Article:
“cholent” vs. “chulent”

Home Forums Decaffeinated Coffee “cholent” vs. “chulent”

  • This topic has 16 replies, 10 voices, and was last updated 6 months ago by amom.
Viewing 17 posts - 1 through 17 (of 17 total)
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  • #2056230
    Johnny Picklesauce
    Participant

    How do you pronounce the shabbos staple? Any good recipes or tips how to make or enhance it?

    #2056255
    Hohum
    Participant

    A teaspoon of dried ginger in the mix adds a lot of flavour but no actual taste of the ginger.

    #2056270
    akuperma
    Participant

    either will do.

    As with all languages, vowels frequently shift between dialects, and some Yiddish dialects said “oo” (as in “boo” or “moo”) and some said “oh” (as in “go” or “so”).

    #2056281
    Gadolhadorah
    Participant

    Use a higher quality, lower fat meat or substitute dark meat turkey or one of the new beef substitutes; try using less salt, experiment with lentils in lieu of the standard beans and try sneaking in some dark green leafy vegetables. Also, keep the pot on the edge of the blech if it tends towards “hot” to avoid drying out by shabbos lunchtimel

    #2056294
    Reb Eliezer
    Participant

    The Hungarians have a joke, what is the difference between Lot’s wife and solet (pronounced sholet), the answer is nothing they both became salt. The meaning in Hungarian as chulent is pronounced is solet meaning became salt as ‘so’ means salt and ‘let’ means became.

    #2056333
    commonsaychel
    Participant

    It it Kokoosh or Koko-os?

    #2056362
    Reb Eliezer
    Participant

    it is koko-osh written in Hungarian as kakaos.

    #2056371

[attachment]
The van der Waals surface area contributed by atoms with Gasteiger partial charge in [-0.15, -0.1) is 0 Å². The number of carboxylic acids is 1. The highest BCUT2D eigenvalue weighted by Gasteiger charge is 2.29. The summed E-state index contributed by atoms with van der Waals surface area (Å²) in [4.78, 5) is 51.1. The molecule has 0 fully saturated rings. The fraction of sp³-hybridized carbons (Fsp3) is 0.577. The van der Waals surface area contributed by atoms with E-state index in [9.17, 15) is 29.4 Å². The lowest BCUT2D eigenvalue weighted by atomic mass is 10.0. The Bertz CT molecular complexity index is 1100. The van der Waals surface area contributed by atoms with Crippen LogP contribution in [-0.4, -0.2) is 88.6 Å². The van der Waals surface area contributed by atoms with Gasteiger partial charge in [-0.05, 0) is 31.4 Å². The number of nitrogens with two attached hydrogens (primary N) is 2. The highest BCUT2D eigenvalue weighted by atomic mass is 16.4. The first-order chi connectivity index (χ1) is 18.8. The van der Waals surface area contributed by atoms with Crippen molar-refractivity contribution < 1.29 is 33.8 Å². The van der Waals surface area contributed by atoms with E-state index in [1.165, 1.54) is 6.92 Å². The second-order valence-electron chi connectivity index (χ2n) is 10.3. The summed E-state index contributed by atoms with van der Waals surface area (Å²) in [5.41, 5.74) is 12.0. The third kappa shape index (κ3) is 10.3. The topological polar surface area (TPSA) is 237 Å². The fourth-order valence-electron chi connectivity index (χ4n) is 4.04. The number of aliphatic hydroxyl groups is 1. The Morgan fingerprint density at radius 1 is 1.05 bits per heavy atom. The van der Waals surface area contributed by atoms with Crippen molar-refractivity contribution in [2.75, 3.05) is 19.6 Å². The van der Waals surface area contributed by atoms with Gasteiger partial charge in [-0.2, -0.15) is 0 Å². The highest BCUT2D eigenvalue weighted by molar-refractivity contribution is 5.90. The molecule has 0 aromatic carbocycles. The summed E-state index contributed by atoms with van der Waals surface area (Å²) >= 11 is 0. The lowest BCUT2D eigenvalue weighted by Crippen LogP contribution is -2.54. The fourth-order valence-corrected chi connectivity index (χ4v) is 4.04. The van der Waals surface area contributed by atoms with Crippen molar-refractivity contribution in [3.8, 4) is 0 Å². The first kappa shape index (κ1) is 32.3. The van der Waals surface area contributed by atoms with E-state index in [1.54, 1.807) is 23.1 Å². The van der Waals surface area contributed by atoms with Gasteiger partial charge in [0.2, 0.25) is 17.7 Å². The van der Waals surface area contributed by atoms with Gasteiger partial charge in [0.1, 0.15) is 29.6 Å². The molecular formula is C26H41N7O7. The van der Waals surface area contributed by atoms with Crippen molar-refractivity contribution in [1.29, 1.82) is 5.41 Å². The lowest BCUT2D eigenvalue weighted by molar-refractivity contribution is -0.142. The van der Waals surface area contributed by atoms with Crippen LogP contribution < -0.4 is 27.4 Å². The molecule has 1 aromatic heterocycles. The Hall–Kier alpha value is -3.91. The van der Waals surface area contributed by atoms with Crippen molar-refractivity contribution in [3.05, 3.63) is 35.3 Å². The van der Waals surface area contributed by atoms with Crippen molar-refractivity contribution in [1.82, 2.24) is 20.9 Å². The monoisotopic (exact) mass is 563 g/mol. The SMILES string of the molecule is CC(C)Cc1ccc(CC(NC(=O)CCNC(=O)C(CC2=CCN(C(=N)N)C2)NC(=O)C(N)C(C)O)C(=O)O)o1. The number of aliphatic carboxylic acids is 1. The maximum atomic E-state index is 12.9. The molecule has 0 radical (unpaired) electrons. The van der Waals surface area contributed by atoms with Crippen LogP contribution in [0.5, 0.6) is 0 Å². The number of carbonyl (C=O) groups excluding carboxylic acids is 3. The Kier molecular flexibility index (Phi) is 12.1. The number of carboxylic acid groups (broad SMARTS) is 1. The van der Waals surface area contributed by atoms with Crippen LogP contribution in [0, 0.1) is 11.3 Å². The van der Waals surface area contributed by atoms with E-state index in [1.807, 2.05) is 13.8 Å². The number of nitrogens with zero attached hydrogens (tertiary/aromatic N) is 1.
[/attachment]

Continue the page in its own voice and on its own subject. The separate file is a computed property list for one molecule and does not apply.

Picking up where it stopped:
Johnny Picklesauce
    Participant

    I’m definitely cholent, and I suggest adding 2-3 fresh garlic cloves; it really enhances it!

    #2056441
    Gadolhadorah
    Participant

    Reb E might confirm if a “salty” Ungarishe chulent (or “cholent”) is culinary apikorsus

    #2056502
    amom
    Participant

    I like to saute an onion, sear the cheek meat, add 3/4 cup chulent/cholent mix, 1 cup barley, lots of spices, a bit of kechup, put a lot of water. Enjoy!!!

    #2056596
    CTLAWYER
    Participant

    My eldest BIL’s family calls it Chunt. They hailed from Minsk in the 1880s

    #2057057
    Gadolhadorah
    Participant

    When we were really little kids, a grandparent originally from Minsk served us something on Shabbosim she called “Plov” which in my vague recollections looked like and tasted like the stuff we now call cholent, chulent or chunt.

    #2057120
    OrangeCountyChapper
    Participant

    I was driving on the Long Island Expressway sometime in the last year and passed a car with the license plate “CHOLENT”. This made me both hungry and quite envious. I have since done teshuva by giving tzedakah to the Clean Air Fund.

    This thread gives me comfort that I could apply for a vanity plate with one of the alternate spellings.

    #2057162
    Gadolhadorah
    Participant

    OCC: I have since done teshuva by giving tzedakah to the Clean Air Fund.

    You can now purchase a customized Harley that runs on Methane that will go a long way towards your teshuvah obligations and desire to promote tikun olam.

    #2057275
    commonsaychel
    Participant

    @GH I contribute to the ozone level by snowmobiling without an exhaust system, UTVing an older model and driving a diesel car.

    #2057646
    rightwriter
    Participant

    whats the secret for the meat to stay soft and strandy? Is it the type of meat used or the way you cook it?

    #2058121
    amom
    Participant

    The type of meat is important. Cheap chulent meat is meant to add taste to the chulent but the meat itself isn’t the greatest. I like to use cheek meat.

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